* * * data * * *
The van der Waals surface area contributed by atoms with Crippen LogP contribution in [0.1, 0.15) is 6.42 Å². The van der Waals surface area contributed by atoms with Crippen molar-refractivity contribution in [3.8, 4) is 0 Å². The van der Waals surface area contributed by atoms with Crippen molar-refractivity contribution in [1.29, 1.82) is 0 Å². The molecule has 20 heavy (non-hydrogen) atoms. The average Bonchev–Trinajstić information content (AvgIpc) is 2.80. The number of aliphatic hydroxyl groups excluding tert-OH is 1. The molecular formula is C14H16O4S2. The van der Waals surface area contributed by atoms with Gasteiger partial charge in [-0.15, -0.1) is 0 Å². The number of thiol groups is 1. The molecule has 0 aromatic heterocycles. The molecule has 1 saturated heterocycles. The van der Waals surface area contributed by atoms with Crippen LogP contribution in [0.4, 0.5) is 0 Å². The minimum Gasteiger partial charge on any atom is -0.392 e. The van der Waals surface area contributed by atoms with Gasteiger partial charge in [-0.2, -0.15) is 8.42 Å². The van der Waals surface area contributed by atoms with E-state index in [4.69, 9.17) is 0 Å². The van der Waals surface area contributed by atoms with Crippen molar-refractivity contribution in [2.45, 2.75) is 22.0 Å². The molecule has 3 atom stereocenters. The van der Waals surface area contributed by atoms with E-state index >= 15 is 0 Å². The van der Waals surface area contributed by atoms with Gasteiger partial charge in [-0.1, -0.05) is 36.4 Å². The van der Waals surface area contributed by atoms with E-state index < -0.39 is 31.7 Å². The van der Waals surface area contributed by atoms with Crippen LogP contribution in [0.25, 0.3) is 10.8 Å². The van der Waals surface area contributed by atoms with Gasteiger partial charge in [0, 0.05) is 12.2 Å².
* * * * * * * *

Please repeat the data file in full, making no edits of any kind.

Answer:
The van der Waals surface area contributed by atoms with Crippen LogP contribution in [0.1, 0.15) is 6.42 Å². The van der Waals surface area contributed by atoms with Crippen molar-refractivity contribution in [3.8, 4) is 0 Å². The van der Waals surface area contributed by atoms with Crippen molar-refractivity contribution in [1.29, 1.82) is 0 Å². The molecule has 20 heavy (non-hydrogen) atoms. The average Bonchev–Trinajstić information content (AvgIpc) is 2.80. The number of aliphatic hydroxyl groups excluding tert-OH is 1. The molecular formula is C14H16O4S2. The van der Waals surface area contributed by atoms with Gasteiger partial charge in [-0.15, -0.1) is 0 Å². The number of thiol groups is 1. The molecule has 0 aromatic heterocycles. The molecule has 1 saturated heterocycles. The van der Waals surface area contributed by atoms with Crippen LogP contribution in [0.4, 0.5) is 0 Å². The minimum Gasteiger partial charge on any atom is -0.392 e. The van der Waals surface area contributed by atoms with Gasteiger partial charge in [-0.2, -0.15) is 8.42 Å². The van der Waals surface area contributed by atoms with E-state index in [4.69, 9.17) is 0 Å². The van der Waals surface area contributed by atoms with Crippen molar-refractivity contribution in [2.45, 2.75) is 22.0 Å². The molecule has 3 atom stereocenters. The van der Waals surface area contributed by atoms with E-state index >= 15 is 0 Å². The van der Waals surface area contributed by atoms with Gasteiger partial charge in [-0.1, -0.05) is 36.4 Å². The van der Waals surface area contributed by atoms with E-state index < -0.39 is 31.7 Å². The van der Waals surface area contributed by atoms with Crippen LogP contribution in [0.25, 0.3) is 10.8 Å². The van der Waals surface area contributed by atoms with Gasteiger partial charge in [0, 0.05) is 12.2 Å².